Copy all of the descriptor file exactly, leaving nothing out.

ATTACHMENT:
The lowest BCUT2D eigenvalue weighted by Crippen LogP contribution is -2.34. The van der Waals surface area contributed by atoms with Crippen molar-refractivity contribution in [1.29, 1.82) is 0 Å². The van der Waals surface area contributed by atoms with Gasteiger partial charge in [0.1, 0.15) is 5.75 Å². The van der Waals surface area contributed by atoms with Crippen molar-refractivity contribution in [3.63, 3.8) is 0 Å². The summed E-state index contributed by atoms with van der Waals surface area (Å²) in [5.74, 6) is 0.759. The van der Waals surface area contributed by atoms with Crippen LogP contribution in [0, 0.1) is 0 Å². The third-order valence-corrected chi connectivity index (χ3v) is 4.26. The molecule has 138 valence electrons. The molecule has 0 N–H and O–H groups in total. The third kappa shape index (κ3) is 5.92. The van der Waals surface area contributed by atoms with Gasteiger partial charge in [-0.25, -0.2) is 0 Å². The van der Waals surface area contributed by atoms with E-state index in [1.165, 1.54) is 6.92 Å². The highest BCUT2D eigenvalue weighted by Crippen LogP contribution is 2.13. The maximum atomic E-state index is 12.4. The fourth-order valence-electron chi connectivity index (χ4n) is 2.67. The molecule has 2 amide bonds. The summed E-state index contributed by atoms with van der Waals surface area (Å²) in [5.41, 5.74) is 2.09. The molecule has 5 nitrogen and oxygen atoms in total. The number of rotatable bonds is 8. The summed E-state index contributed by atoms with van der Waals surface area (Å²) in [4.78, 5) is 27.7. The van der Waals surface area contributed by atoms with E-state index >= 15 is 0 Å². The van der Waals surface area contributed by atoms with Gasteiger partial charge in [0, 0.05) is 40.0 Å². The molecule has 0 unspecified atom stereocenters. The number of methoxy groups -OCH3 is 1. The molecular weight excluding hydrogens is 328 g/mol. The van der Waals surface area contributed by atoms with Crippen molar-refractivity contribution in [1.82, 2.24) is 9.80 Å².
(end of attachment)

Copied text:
The lowest BCUT2D eigenvalue weighted by Crippen LogP contribution is -2.34. The van der Waals surface area contributed by atoms with Crippen molar-refractivity contribution in [1.29, 1.82) is 0 Å². The van der Waals surface area contributed by atoms with Gasteiger partial charge in [0.1, 0.15) is 5.75 Å². The van der Waals surface area contributed by atoms with Crippen molar-refractivity contribution in [3.63, 3.8) is 0 Å². The summed E-state index contributed by atoms with van der Waals surface area (Å²) in [5.74, 6) is 0.759. The van der Waals surface area contributed by atoms with Crippen LogP contribution in [0, 0.1) is 0 Å². The third-order valence-corrected chi connectivity index (χ3v) is 4.26. The molecule has 138 valence electrons. The molecule has 0 N–H and O–H groups in total. The third kappa shape index (κ3) is 5.92. The van der Waals surface area contributed by atoms with Gasteiger partial charge in [-0.25, -0.2) is 0 Å². The van der Waals surface area contributed by atoms with E-state index in [1.165, 1.54) is 6.92 Å². The highest BCUT2D eigenvalue weighted by Crippen LogP contribution is 2.13. The maximum atomic E-state index is 12.4. The fourth-order valence-electron chi connectivity index (χ4n) is 2.67. The molecule has 2 amide bonds. The summed E-state index contributed by atoms with van der Waals surface area (Å²) in [5.41, 5.74) is 2.09. The molecule has 5 nitrogen and oxygen atoms in total. The number of rotatable bonds is 8. The summed E-state index contributed by atoms with van der Waals surface area (Å²) in [4.78, 5) is 27.7. The van der Waals surface area contributed by atoms with E-state index >= 15 is 0 Å². The van der Waals surface area contributed by atoms with Gasteiger partial charge in [0, 0.05) is 40.0 Å². The molecule has 0 unspecified atom stereocenters. The number of methoxy groups -OCH3 is 1. The molecular weight excluding hydrogens is 328 g/mol. The van der Waals surface area contributed by atoms with Crippen molar-refractivity contribution in [1.82, 2.24) is 9.80 Å².